This year marks 10 years since Congress declared February National Dating Violence Awareness Month, a national effort to raise awareness about the impacts of dating abuse and encourage communities to support young people in seeking healthy relationships. Though these conversations are important to have year-round, February gives us the opportunity to shine a light on dating abuse and inspire conversations about healthy relationships in order to stop violence before it starts.
Go #Orange4Love this February and wear orange on February 11th, 2020 to raise awareness about dating abuse. Hang posters, post on social media, start a challenge with your friends or family or school! Let others know that everyone deserves safe, healthy, happy relationships.
Why wear orange this February?
1 in 3 young people will experience physical, sexual, or emotional abuse by someone they are in a relationship with.
Start conversations about healthy relationships, ways to recognize abuse, and what resources are available if your relationship isn’t a healthy one.
Join the nation-wide movement to raise awareness about dating abuse and show support for healthy relationships. Inspire others to do the same!
Because everyone deserves a healthy relationship. Help stop abuse before it starts.
Think about the orange clothing you already have – a shirt, a dress, a scarf.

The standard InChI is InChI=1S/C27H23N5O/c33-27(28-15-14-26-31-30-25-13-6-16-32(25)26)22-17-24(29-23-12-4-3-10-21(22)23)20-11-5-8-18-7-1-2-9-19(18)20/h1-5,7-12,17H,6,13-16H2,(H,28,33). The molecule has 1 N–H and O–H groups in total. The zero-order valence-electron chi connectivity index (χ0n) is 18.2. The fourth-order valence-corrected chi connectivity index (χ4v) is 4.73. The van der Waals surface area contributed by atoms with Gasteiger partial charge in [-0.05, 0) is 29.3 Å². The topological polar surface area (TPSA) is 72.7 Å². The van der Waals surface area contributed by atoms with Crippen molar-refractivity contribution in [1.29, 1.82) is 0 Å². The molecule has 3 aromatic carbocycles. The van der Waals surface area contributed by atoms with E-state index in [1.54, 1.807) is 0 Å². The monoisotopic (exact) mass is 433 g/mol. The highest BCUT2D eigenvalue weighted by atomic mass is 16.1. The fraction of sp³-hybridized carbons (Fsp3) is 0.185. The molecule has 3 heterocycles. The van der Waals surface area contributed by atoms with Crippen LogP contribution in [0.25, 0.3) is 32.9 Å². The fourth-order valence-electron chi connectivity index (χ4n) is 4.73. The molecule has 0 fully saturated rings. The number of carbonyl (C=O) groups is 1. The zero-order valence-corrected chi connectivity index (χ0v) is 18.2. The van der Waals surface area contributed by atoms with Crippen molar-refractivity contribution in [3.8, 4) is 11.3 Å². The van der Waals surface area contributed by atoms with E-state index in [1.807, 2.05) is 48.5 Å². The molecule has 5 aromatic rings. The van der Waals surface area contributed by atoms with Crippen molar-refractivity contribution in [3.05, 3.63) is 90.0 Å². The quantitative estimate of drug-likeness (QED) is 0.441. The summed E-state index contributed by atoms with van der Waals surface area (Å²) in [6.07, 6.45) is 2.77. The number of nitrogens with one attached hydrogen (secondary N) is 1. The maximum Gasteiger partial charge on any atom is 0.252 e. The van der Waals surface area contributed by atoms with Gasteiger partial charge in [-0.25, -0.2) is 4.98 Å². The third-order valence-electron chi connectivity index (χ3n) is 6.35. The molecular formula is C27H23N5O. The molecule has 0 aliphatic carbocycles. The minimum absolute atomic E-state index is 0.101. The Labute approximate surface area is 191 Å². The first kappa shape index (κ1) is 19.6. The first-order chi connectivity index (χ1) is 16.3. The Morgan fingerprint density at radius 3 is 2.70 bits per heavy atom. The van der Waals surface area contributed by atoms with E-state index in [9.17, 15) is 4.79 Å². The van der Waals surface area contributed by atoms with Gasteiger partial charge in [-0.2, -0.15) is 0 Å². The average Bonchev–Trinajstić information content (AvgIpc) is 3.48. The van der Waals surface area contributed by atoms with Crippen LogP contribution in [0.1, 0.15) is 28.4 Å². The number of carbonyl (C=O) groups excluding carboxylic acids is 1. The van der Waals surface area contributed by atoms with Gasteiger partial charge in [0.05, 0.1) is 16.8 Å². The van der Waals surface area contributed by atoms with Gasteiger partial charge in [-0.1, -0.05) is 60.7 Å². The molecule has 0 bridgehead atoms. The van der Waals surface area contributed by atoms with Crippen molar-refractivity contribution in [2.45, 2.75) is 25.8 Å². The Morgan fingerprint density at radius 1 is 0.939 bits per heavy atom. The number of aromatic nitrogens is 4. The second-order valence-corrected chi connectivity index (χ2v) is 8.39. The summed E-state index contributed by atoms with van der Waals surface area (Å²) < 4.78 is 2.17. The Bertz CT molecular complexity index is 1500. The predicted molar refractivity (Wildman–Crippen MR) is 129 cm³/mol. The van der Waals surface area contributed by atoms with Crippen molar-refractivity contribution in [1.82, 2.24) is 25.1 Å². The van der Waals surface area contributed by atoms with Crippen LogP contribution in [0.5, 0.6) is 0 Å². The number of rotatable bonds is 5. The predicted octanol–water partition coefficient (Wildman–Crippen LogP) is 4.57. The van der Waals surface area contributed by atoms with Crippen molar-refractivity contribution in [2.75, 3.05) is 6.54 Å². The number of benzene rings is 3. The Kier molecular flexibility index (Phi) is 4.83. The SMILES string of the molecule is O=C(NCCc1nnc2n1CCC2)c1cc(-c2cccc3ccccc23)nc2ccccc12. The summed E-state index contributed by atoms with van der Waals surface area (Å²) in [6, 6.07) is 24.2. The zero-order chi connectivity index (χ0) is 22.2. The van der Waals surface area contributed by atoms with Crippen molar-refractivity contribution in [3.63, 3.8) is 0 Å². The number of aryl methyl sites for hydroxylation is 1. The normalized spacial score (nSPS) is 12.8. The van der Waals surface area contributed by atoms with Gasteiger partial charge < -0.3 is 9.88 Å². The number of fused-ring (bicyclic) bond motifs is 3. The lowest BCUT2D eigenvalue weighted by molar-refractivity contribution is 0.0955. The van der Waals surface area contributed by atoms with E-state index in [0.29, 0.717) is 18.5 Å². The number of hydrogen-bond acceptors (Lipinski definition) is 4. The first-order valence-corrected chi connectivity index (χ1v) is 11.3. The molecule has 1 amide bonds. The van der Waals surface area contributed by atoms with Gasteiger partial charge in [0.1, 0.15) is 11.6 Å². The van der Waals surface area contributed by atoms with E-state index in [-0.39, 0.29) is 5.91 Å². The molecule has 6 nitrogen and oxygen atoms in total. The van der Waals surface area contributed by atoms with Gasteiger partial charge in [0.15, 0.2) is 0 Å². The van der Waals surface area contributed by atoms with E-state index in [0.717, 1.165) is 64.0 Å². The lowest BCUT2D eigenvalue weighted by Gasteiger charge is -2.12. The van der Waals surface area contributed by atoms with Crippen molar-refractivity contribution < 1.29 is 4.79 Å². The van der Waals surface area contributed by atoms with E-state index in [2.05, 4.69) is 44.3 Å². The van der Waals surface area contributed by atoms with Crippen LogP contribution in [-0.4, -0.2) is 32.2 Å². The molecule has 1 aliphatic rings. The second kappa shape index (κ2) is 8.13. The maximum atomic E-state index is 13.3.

Pick an orange accessory to show your support. Scrunchies, stickers, shoelaces, jewelry, sunglasses, ribbons, hats.
No clothing or accessories? Get creative with makeup, face paint, nail polish, or temporary hair dye.
Don’t forget about social media! An easy way to go orange is to share a picture on social media with an orange filter, frame, or awareness ribbon. Include statistics about dating abuse or your reason for wearing orange this February.
Share pics of you in your orange using the hashtags #orange4love and #whataboutlove.
There are lots of ways to learn about these issues. Here are a few places to start!
Kiara is a full-time cat lady with a passion for social justice. At HCWC, she is the Primary Prevention Coordinator – facilitating conversations with adolescents and adults on fostering healthier relationships and ways to make the world a safer, more equitable place. Kiara is a proud alum of Texas State University where she received her bachelor’s degree in Applied Sociology. Her passions include social change, youth activism, LGBTQ activism, and crafting. She doesn’t like taking pictures, but she does love Bitmojis.